The world is less noble than it was 12 days ago. It's now without Betty Bumpers and George H.W. Bush.
That's not to liken them. It's merely to admire and miss them already.
Eras and lives defy precise definition. They don't occur in neat chapters. People aren't perfect; they're nuanced.
But these two were a darned-sight better than most.
It's generally true that Betty and Dale Bumpers were a team--remarkably exceptional, common and superior, warm and brutally direct. They accomplished nothing less than launching a still-limping era of political moderation and economic modernization in Arkansas.
I'm thinking of the last time I saw them together. He was beginning cognitive decline and she, still sharp, was tending to him. I was in a department store on Cantrell known for quality items at affordable prices. Here came greatness toward me--Betty leading the way into the menswear section, Dale lolling behind. She said she was trying to find pajamas for him. He said, "So this is where all quality merchandise that doesn't sell goes to die." She told him to hold it down, for heaven's sake.
It was a vintage Bumpers Moment. Even in cognitive decline, he could size up his surroundings. And she always was the one to scold or regulate him.
In crediting them with eras of moderation and modernizing, I'm not forgetting Sid McMath. He tried and succeeded in part as an earlier pioneer in a post-war reform movement in 1948. But his would-be progressive era got interrupted by race, of course. The courts in the 1950s ordered desegregated schools, and, fatefully, Arkansas abandoned progress for international disgrace.
That's except, of course, for the tiny hamlet of Charleston. Owing to the leadership of Betty's brother-in-law Archibald Schaffer as a school board member and Dale's as the board's lawyer, Charleston was the first school district in Arkansas to abide by Brown v. Board of Education and racially integrate.
And I'm not overlooking the epic transformation begun immediately pre-Bumpers by Winthrop Rockefeller. But he was hamstrung in that he was too far ahead of, and alien from, the good-ol'-boy Democratic state Legislature.
It was the Bumpers governorship from 1971-74 that launched a lasting era, reorganizing an absurdly frayed and corrupt state government and raising income taxes to fund schools and textbooks and new community colleges.
And it was the Bumpers' first ladyship that ... yes, I think so ... helped more people more consequentially. A mother first and most, the nurturer of three fine kids, Betty was aghast to learn that thousands of Arkansas children were not getting widely available immunizations. She launched a drive leading to near-universality of childhood immunizations in the state; then, with her husband promoted to the U.S. Senate, she made partners with First Lady Rosalyn Carter to do the same thing nationwide.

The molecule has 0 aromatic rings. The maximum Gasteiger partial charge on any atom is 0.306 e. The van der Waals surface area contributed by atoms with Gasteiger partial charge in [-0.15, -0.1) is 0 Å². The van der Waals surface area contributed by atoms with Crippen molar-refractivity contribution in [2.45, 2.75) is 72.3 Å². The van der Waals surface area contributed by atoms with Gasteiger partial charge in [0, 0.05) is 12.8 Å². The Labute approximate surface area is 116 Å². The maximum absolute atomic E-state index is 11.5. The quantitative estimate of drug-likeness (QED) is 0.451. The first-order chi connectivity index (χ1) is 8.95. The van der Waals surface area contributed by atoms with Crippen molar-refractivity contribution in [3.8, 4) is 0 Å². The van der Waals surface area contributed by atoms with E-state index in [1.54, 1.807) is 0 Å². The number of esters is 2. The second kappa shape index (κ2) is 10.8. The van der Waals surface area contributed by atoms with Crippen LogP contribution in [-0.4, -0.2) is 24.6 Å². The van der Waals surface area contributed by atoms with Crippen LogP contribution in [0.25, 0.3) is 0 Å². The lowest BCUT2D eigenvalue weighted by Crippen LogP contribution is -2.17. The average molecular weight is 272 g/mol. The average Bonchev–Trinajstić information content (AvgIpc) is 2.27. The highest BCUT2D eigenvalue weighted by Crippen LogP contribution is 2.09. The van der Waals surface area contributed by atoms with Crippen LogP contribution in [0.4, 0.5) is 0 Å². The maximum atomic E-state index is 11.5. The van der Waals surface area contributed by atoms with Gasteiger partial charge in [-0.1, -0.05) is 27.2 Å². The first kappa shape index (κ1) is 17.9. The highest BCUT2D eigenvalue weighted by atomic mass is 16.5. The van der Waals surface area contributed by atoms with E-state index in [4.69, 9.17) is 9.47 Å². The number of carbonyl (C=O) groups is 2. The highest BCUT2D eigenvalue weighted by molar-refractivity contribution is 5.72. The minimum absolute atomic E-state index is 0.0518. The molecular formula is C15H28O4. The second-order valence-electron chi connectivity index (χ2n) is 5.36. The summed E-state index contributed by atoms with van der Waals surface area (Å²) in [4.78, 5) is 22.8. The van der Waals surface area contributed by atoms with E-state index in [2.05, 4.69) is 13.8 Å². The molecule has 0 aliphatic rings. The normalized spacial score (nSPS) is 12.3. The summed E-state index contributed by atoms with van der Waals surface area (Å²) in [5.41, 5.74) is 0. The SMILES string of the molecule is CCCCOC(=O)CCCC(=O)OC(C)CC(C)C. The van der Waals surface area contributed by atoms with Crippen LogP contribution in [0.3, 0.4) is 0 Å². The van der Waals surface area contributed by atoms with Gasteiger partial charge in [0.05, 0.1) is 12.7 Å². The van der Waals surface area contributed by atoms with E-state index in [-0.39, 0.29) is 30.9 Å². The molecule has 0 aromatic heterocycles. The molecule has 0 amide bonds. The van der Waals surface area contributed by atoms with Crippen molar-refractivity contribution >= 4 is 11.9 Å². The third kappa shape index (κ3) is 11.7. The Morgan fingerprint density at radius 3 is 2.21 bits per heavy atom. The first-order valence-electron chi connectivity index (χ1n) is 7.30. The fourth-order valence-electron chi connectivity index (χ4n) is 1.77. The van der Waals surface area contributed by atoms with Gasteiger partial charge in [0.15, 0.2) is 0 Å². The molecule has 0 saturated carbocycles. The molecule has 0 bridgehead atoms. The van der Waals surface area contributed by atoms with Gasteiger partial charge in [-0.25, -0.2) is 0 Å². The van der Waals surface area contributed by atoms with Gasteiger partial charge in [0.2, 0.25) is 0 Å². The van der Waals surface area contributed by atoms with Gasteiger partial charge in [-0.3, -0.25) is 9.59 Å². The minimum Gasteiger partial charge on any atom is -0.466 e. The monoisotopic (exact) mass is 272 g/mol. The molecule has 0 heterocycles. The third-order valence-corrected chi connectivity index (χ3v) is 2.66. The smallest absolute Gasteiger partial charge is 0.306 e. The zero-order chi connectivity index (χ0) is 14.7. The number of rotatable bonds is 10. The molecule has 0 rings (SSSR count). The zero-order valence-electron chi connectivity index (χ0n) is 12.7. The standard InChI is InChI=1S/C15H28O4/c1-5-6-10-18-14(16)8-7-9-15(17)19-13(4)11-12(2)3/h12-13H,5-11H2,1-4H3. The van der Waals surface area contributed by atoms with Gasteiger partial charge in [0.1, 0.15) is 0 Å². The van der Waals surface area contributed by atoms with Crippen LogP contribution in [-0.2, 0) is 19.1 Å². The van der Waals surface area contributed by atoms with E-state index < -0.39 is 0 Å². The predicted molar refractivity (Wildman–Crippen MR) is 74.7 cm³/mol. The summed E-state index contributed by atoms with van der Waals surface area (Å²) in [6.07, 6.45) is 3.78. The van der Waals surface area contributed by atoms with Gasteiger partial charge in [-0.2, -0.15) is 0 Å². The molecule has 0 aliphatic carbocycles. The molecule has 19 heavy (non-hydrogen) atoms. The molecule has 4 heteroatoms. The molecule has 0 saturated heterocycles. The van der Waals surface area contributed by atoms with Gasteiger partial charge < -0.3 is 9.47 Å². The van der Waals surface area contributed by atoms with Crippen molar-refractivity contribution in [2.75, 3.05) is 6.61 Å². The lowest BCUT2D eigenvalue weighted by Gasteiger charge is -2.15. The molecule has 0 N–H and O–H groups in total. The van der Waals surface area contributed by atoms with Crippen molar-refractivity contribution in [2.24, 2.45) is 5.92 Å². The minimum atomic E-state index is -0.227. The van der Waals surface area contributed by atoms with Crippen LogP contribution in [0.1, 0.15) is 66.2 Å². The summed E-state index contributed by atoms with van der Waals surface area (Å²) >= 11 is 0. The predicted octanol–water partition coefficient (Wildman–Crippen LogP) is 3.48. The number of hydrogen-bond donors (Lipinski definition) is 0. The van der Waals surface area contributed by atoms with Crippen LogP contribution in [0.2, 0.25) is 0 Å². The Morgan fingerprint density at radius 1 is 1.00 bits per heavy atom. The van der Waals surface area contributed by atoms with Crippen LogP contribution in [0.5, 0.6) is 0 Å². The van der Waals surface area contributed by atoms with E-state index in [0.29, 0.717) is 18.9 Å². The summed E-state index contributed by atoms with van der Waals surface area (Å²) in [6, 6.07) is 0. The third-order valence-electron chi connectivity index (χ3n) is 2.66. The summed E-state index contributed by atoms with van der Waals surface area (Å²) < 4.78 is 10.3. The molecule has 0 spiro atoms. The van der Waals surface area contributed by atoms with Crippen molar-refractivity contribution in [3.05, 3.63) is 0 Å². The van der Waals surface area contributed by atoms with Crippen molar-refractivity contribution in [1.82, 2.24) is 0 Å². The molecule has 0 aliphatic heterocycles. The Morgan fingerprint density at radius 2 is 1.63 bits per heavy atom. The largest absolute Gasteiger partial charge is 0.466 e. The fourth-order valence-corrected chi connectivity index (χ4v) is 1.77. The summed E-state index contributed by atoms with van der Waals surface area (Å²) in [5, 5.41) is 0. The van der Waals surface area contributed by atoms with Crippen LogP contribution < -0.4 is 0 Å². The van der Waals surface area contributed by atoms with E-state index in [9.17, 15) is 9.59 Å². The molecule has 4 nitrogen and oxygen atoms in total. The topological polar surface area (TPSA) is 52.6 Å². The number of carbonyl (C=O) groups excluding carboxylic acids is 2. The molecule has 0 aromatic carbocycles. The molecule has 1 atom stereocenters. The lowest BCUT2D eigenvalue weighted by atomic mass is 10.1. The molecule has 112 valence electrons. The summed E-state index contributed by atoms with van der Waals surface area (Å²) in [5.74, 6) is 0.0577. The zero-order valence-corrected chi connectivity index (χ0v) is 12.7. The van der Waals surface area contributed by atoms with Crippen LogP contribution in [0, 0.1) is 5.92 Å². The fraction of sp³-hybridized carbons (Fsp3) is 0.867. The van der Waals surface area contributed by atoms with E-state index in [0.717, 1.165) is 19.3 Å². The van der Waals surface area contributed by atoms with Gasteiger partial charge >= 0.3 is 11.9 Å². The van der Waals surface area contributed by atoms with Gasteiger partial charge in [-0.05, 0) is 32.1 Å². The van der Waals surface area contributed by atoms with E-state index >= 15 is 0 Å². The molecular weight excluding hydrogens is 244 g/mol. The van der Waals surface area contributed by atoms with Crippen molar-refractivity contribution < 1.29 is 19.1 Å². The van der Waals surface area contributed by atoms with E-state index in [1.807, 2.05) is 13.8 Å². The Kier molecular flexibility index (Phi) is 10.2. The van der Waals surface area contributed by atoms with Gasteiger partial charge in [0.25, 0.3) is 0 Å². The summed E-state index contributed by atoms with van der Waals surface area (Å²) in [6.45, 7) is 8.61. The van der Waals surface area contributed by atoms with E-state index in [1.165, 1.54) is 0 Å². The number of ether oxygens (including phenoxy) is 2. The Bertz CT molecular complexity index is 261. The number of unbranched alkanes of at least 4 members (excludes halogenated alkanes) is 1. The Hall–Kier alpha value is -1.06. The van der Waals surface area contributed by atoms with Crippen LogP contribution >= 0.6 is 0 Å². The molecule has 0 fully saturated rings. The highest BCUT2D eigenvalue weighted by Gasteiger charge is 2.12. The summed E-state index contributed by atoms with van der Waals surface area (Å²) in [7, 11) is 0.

Betty's passing warranted a statement from the Centers for Disease Control and Prevention, which said: "We at CDC mourn the passing of this great American. Her accomplishments will continue to be an inspiration to everyone working in public health."
As for George H.W. Bush: He was the last Greatest Generation president and an ideal representative thereof in his understated heroism and modest decency.
But it's also true that his political life coincided with the decline of the Connecticut Yankee's socially progressive Republicanism toward the right-wing low common denominator where it is now mired.
That's not to blame him. It's to say his imperfection was his competitive fire to win, to balance the responsible pragmatism with which he wanted to govern with an obliging of the right-wing resentments swelling up around him in his party.
He moved to Texas and, running there for office, came out against the Civil Rights Act he surely favored. As a candidate for president in 1980, he called Reaganomics "voodoo economics" until Reagan beat him and made him his running mate.
Like John McCain picking Sarah Palin, he conceded to the nutty right wing to choose an utterly unqualified Dan Quayle as his vice president. He benefited from the racist right-wing attack ad featuring Willie Horton against Michael Dukakis. He said, "read my lips, no new taxes," then raised taxes. He later explained that the problem wasn't doing the right thing as president, which he'd do again, but "going too far in my campaign rhetoric," which I figure he also would do again.
The uncomfortable concessions Bush made as a candidate provide a chart of the decline of Republican politics occurring in his time. But they didn't remotely chart his transcendent life, which was understatedly virtuous and endearing.
The fear is that these losses signal a decline in moderation and modernization amid a fading of modesty and decency.
We indeed ought to make America great again. We could best work toward that by striving to be strongly compassionate on public policy like Betty Bumpers and quietly good in our personal lives like George H.W. Bush.
John Brummett, whose column appears regularly in the Arkansas Democrat-Gazette, is a member of the Arkansas Writers' Hall of Fame. Email him at email@example.com. Read his @johnbrummett Twitter feed.
Editorial on 12/04/2018
Print Headline: JOHN BRUMMETT: Missed already